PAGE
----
Best and worst picks of the 2018 NBA Draft
5. Chandler Hutchison, No. 22, Chicago Bulls
Hutchison only worked out for the Bulls, so this pick seemed like a foregone conclusion. The senior is the first first-round pick in Boise State basketball history. The Bulls need help on the wing — Denzel Valentine hasn’t panned out — but one has to wonder why Hutchison was hesitant to work out for other NBA teams. A 6-foot-7, 200-pound swingman, Hutchison is an intelligent ball player; he knows where he should be on the court. But his shooting isn’t reliable. He hit only 32.3 percent of his jumpers as a senior, and he doesn’t shoot well off the dribble. He’s already 22, so you also have to wonder how much his shot can improve.
4. Troy Brown, No. 15, Washington Wizards
Brown shot up draft boards late in the process. He isn’t a strong shooter; he hit only 29.1 percent from three-point range for the Oregon Ducks this season. He is a high flier, but he doesn’t have the best explosiveness or quickness. Though Brown has good size (6-foot-7 with a 6-foot-10 wingspan) and a strong feel for the game, a lot of question marks follow this pick. He needs to fix his shot to justify the Wizards picking him in the middle of the first round, particularly with Zhaire Smith still on the board.
3. Jerome Robinson, No. 13, Los Angeles Clippers
I like Robinson, who made first-team All-ACC and was an honorable mention All-American. He was an effective scorer in all three of his seasons at Boston College, and he runs the pick and roll and shoots well. My issue with the pick, however, is that Porter was still on the board. The Clippers are hitting the reset button, and this would have been a perfect time to take a risk on a potential superstar. Instead, the Clippers picked another player who can handle the ball after trading for Shai Gilgeous-Alexander. Robinson is an average athlete; Porter is a potentially transcendent one.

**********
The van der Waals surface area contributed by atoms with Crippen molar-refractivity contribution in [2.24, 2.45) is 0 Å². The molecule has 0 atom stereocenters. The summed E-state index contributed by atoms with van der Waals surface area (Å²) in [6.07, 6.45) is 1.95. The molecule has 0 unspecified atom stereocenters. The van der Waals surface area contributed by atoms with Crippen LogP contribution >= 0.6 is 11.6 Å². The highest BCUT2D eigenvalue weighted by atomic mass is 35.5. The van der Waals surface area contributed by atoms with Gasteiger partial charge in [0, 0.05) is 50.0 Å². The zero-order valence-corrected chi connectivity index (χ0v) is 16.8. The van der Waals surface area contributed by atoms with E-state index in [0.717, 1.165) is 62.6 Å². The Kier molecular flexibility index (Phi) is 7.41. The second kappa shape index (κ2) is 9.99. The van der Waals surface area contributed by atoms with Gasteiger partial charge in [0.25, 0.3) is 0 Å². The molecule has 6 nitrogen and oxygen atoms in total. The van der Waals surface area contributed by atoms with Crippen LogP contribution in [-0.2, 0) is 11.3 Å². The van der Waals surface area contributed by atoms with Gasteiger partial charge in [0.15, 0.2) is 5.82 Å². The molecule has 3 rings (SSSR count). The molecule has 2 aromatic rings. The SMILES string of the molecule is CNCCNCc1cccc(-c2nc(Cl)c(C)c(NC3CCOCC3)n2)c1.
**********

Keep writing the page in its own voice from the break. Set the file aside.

2. Aaron Holiday, No. 23, Indiana Pacers
Holiday emerged at UCLA this season, as the Bruins lost Lonzo Ball, Ike Anigbogu, and T.J. Leaf to the draft. In their wake, Holiday averaged 20.3 points and 5.8 assists per game and shot 42.9 percent from three. Holiday, however, is a mediocre athlete, and he’s only 6-foot-1. Thus, it’s difficult to imagine him breaking out as a star at the next level. The Pacers should have gone in a different direction at No. 23 — perhaps with Khyri Thomas.
1. Josh Okogie, No. 20, Minnesota Timberwolves
I didn’t understand this one. A 6-foot-4 sophomore guard, Okogie is long and athletic, but he tends to play out of control. He also moves rigidly, without fluidity. Okogie’s basketball IQ and decision-making are questionable. He isn’t a natural point guard, and he’s undersized to play on the wing. He is a Tom Thibodeau-type player; Okogie plays hard, plays good D, and draws free throws. He should turn into a decent role player, and he’ll keep his coach happy, but No. 20 is early to take a role player, especially with guys like Evans and Williams still on the board.
Aaron Mansfield is a freelance sports writer. His work has appeared in Complex, USA Today, and the New York Times. You can reach him via email at [email protected]